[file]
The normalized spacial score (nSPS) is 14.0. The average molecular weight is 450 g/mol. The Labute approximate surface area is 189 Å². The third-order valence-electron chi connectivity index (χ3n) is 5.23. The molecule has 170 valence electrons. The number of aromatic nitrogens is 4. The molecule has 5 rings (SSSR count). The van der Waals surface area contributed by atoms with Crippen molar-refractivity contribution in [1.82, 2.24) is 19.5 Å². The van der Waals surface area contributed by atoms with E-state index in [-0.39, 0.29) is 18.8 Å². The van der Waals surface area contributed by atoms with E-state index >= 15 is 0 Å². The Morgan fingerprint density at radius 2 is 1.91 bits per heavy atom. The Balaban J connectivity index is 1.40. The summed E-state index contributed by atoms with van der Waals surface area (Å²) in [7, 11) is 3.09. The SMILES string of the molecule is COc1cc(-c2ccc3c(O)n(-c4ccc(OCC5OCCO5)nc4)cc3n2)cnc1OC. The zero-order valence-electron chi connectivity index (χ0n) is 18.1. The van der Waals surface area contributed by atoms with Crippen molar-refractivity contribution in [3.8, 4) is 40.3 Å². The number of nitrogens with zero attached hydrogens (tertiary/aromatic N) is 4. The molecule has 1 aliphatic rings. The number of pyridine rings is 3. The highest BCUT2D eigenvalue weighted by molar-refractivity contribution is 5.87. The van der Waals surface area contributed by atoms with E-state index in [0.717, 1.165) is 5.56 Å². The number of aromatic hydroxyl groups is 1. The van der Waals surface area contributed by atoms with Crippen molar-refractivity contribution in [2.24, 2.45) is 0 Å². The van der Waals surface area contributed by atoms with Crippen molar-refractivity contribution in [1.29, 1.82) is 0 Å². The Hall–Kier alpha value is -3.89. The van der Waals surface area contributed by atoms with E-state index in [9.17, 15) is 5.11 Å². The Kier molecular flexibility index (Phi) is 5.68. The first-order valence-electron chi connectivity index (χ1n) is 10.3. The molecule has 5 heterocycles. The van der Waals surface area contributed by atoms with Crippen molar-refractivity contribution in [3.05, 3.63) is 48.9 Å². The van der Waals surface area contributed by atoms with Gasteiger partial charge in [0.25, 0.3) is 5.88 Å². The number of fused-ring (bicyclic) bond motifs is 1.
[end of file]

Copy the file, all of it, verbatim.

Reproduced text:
The normalized spacial score (nSPS) is 14.0. The average molecular weight is 450 g/mol. The Labute approximate surface area is 189 Å². The third-order valence-electron chi connectivity index (χ3n) is 5.23. The molecule has 170 valence electrons. The number of aromatic nitrogens is 4. The molecule has 5 rings (SSSR count). The van der Waals surface area contributed by atoms with Crippen molar-refractivity contribution in [1.82, 2.24) is 19.5 Å². The van der Waals surface area contributed by atoms with E-state index in [-0.39, 0.29) is 18.8 Å². The van der Waals surface area contributed by atoms with E-state index >= 15 is 0 Å². The Morgan fingerprint density at radius 2 is 1.91 bits per heavy atom. The Balaban J connectivity index is 1.40. The summed E-state index contributed by atoms with van der Waals surface area (Å²) in [7, 11) is 3.09. The SMILES string of the molecule is COc1cc(-c2ccc3c(O)n(-c4ccc(OCC5OCCO5)nc4)cc3n2)cnc1OC. The zero-order valence-electron chi connectivity index (χ0n) is 18.1. The van der Waals surface area contributed by atoms with Crippen molar-refractivity contribution in [3.8, 4) is 40.3 Å². The number of nitrogens with zero attached hydrogens (tertiary/aromatic N) is 4. The molecule has 1 aliphatic rings. The number of pyridine rings is 3. The highest BCUT2D eigenvalue weighted by molar-refractivity contribution is 5.87. The van der Waals surface area contributed by atoms with E-state index in [0.717, 1.165) is 5.56 Å². The number of aromatic hydroxyl groups is 1. The van der Waals surface area contributed by atoms with Crippen molar-refractivity contribution in [2.24, 2.45) is 0 Å². The van der Waals surface area contributed by atoms with Crippen molar-refractivity contribution in [1.29, 1.82) is 0 Å². The Hall–Kier alpha value is -3.89. The van der Waals surface area contributed by atoms with E-state index in [9.17, 15) is 5.11 Å². The Kier molecular flexibility index (Phi) is 5.68. The first-order valence-electron chi connectivity index (χ1n) is 10.3. The molecule has 5 heterocycles. The van der Waals surface area contributed by atoms with Crippen molar-refractivity contribution in [3.05, 3.63) is 48.9 Å². The van der Waals surface area contributed by atoms with Gasteiger partial charge in [0.25, 0.3) is 5.88 Å². The number of fused-ring (bicyclic) bond motifs is 1.